Fortunately we have had most of this gear for a couple of years now so we are confident that it does the job, and we are familiar with it. Packing everything for this length of tour will be a challenge, but we can be quite ruthless when it comes to packing light. Some big climbs in the Japan Alps in the first stages of the trip will no doubt help us prioritise what is necessary and what extra weight can be left behind!

10 thoughts on “Equipment

  1. Solar for the gadgets? Or just charge if/when you get electricity?

    Looks great. So envious of your journey (but you already know that!).


    • At the moment we don’t have solar or any dynamo power. We’re hoping not to be too reliant on gadgets so we’ll rely on finding outlets where we can. Easy in Japan, not so much elsewhere maybe.

      I do like a bit of social media though, so may well look into solar options….


      • What about for navigation? Paper maps? Brave man!

        I guess if you’re only charging a phone or other small USB devices, you’d only need a small 5-10W panel. I guess you can always buy AA batteries to charge USB if you get desperate.


  2. How many kilos are you each carrying?

    Well done for keeping the blog up to date, we have a big backlog to work through.

    Enjoy every moment – it will all be over quicker than you imagine


    • Hi Mark, hows it going mate?

      We’ve probably got between 20-25kg each, although haven’t properly weighed everything. Obviously that varies depending on how much food/water we’re carrying. Here in SE Asia we’ve not got any food with us as restaurants are everywhere and cheap!

      Glad you’re reading the blog, thanks! As I remember, you were behind with yours almost before you even started 😉

      Hope you guys are both doing well. Hopefully see you in Europe next year!


  3. Helllo. I found your blog as I’m currently researching for my own cycling trip from Tokyo to Manchester.

    Your blog has been a fantastic source of information for me so far, and the more I read the more I can’t wait to start – I plan to leave Japan In March next year.

    I have a load of questions for you! Where did you source most of your equipment from? I’ve never done anything like this before so I’m starting from scratch, so any pointers on where to get equipment will be a great help.

    How are you guys finding camping? Is it fairly straight forward? How did you choose your route? I’m planning on going from Japan to Korea then, China, Mongolia, Russia and then in to Europe.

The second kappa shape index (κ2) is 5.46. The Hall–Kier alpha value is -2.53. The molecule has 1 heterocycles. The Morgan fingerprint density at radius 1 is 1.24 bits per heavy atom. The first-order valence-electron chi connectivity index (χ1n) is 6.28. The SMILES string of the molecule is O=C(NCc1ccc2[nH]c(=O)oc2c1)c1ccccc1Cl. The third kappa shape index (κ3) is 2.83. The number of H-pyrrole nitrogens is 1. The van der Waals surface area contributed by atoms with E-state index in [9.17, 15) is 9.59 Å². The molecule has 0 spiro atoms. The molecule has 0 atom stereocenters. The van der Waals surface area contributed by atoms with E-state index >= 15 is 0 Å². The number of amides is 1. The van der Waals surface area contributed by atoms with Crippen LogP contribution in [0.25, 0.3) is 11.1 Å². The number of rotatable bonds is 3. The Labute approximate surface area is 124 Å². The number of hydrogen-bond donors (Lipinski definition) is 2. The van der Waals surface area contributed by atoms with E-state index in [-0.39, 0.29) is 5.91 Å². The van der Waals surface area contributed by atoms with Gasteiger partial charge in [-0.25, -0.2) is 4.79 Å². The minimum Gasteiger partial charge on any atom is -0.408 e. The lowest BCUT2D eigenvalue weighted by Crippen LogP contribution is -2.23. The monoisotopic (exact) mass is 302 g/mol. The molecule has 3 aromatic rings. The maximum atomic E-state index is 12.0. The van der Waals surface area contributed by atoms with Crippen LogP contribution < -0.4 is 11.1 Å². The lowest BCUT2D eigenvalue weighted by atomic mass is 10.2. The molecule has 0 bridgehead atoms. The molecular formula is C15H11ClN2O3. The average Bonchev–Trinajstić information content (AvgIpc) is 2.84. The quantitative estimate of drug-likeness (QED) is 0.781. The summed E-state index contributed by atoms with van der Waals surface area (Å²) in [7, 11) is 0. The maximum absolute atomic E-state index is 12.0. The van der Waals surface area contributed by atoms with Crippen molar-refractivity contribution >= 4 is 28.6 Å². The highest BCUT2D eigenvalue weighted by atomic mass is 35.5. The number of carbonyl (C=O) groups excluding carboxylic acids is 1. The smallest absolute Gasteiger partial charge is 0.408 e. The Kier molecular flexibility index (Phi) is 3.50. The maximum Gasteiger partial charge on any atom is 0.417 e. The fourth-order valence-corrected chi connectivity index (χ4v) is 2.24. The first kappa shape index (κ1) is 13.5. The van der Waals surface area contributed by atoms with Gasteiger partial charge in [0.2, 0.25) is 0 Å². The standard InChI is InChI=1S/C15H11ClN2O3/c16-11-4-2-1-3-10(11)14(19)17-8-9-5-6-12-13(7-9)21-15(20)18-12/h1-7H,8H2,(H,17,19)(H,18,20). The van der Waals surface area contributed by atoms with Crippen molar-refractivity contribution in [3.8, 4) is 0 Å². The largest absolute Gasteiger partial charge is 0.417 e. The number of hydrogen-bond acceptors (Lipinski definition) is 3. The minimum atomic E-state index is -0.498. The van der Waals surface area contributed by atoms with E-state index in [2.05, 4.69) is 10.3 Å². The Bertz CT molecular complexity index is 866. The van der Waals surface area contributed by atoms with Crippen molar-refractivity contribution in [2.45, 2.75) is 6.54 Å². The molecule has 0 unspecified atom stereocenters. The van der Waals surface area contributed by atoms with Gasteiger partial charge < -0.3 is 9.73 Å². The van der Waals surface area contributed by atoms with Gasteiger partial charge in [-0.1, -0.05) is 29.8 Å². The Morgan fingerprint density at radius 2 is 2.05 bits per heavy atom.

Anyway I do have loads more questions but I’ll leave them for now.

    Keep up the blog and good luck guys!


    • Hi Adam! Thanks for your comment. Glad our blog has been helpful.

      We got almost all our gear online from overseas. At the time we were buying stuff about 4/5 years ago, the yen was very strong, so it made buying things from the UK/US good value, even with a bit of import tax added on.

      Camping has generally been very easy. Especially in Japan and Korea. China we only really camped in the far West. It was busy in the East, and hotels were everywhere and very cheap, so we mostly used them.

      Feel free to get in touch with any other questions – andy360 at



  4. Hi guys ;
    Wish you good luck and a safe journey back home.
    I’m an Argentinean actually cycling in Thailand and being reading your stories for more inspiration.
    By the way : what kind of cannon cameras are using ? Any special lens ?? Just a gossip question. Love your pics. Enjoy .


    • Hi Santiago! Thanks for your comment.

      We have 2 cameras. One is a G16, with a filter adapter, to which I’ve added a polarising and a UV filter. It also gives a bit of protection to the lens. The other is a smaller SX600.

      We’re happy with them both. They take good photos, but are compact, and cheap enough that we don’t worry too much about having them on tour and bouncing around in our handlebar bags.

      I hope you’re enjoying Thailand, we had such a good time cycling there. We’d definitely like to get down to South America some day and see Argentina! Good luck and enjoy the ride!



Leave a Reply

Fill in your details below or click an icon to log in: Logo

You are commenting using your account. Log Out /  Change )

Google photo

You are commenting using your Google account. Log Out /  Change )

Twitter picture

You are commenting using your Twitter account. Log Out /  Change )

Facebook photo

You are commenting using your Facebook account. Log Out /  Change )

Connecting to %s